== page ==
Most of what astronomers know about the universe comes from what they can see. So their ideas have been prejudiced toward stars and galaxies, which are bright. But most of the regular matter in the universe is in the form of gas, which is dim. Gas called the “intergalactic medium” fills the space between galaxies; the gas of the “circumgalactic medium” surrounds galaxies more closely. The gas in both places regulates the birth, life, and death of the galaxies, and holds a detailed history of the universe. Only lately have astronomers been able to detect it.
Shortly after its birth, the universe was filled with gas, mostly hydrogen. Over time, here and there, gravity pulled the gas into clouds, which turned into galaxies and in which stars ignited. Stars shine by thermonuclear burning of the gas; of those that die in explosions, some blow the gas back out of the galaxies. Out in intergalactic space, the gas cools and gets denser, until gravity pulls it back into the galaxy, where new stars form. The process repeats: Gravity condenses gas into galaxies and stars, stars blow up and kick the gas out, gravity cycles the gas back in and makes new stars.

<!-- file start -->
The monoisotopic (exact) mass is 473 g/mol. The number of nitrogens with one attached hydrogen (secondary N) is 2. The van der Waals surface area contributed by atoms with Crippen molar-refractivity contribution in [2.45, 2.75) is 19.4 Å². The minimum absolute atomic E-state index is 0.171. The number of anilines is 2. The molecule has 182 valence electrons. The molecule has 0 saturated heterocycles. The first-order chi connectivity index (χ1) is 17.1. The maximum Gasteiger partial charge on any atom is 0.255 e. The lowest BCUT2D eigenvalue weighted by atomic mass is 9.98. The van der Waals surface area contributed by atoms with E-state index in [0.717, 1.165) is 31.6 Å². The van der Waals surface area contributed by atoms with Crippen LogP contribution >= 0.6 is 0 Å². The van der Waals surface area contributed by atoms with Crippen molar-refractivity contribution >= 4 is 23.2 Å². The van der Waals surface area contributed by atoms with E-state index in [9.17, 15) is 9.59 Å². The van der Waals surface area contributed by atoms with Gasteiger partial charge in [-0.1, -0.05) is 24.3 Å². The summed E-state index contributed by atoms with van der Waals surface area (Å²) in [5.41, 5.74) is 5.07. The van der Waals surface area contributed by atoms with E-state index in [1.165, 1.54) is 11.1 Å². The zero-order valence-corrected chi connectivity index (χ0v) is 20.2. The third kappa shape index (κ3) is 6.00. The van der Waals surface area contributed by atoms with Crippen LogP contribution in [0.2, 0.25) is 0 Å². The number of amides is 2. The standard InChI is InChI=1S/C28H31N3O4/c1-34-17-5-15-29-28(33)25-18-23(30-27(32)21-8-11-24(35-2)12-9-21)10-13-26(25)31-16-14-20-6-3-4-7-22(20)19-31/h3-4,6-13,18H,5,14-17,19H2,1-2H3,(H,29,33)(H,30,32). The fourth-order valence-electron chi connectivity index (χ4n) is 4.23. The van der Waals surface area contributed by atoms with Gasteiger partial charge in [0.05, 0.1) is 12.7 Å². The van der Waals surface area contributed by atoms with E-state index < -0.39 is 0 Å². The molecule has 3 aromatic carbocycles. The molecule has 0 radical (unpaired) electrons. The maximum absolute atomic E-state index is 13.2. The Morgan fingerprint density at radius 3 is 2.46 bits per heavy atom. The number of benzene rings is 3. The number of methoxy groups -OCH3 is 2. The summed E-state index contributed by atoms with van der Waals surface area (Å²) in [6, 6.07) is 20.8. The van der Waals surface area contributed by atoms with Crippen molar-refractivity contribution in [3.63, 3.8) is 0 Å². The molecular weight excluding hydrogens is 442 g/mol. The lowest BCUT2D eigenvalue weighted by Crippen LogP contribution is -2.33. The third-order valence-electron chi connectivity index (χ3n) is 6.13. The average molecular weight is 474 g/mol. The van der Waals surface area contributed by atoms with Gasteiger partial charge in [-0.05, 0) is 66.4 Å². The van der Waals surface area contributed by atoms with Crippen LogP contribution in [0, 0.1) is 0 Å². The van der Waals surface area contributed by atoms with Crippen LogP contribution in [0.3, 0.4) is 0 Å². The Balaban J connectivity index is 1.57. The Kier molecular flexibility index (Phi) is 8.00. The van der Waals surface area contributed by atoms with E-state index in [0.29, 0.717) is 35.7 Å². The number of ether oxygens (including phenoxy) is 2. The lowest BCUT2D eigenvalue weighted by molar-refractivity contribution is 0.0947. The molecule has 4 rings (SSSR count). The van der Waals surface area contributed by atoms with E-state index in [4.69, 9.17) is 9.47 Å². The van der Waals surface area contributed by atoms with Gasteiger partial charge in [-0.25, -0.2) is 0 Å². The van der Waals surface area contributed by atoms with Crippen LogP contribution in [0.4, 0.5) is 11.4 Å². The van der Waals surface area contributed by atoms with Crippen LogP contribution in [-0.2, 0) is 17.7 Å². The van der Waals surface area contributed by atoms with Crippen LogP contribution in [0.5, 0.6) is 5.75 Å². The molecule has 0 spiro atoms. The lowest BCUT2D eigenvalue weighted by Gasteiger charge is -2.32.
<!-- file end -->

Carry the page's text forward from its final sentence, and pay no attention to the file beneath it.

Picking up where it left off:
In time, any given galaxy begins to run out of recyclable gas. Without gas, it can’t form new stars; the old stars live out their life and die, and eventually the galaxy dies, too. Galaxies sit in a bath of gas, the medium from which they were born and that fuels them. The galaxies breathe gas in and out, and their stars burn until their gas is gone.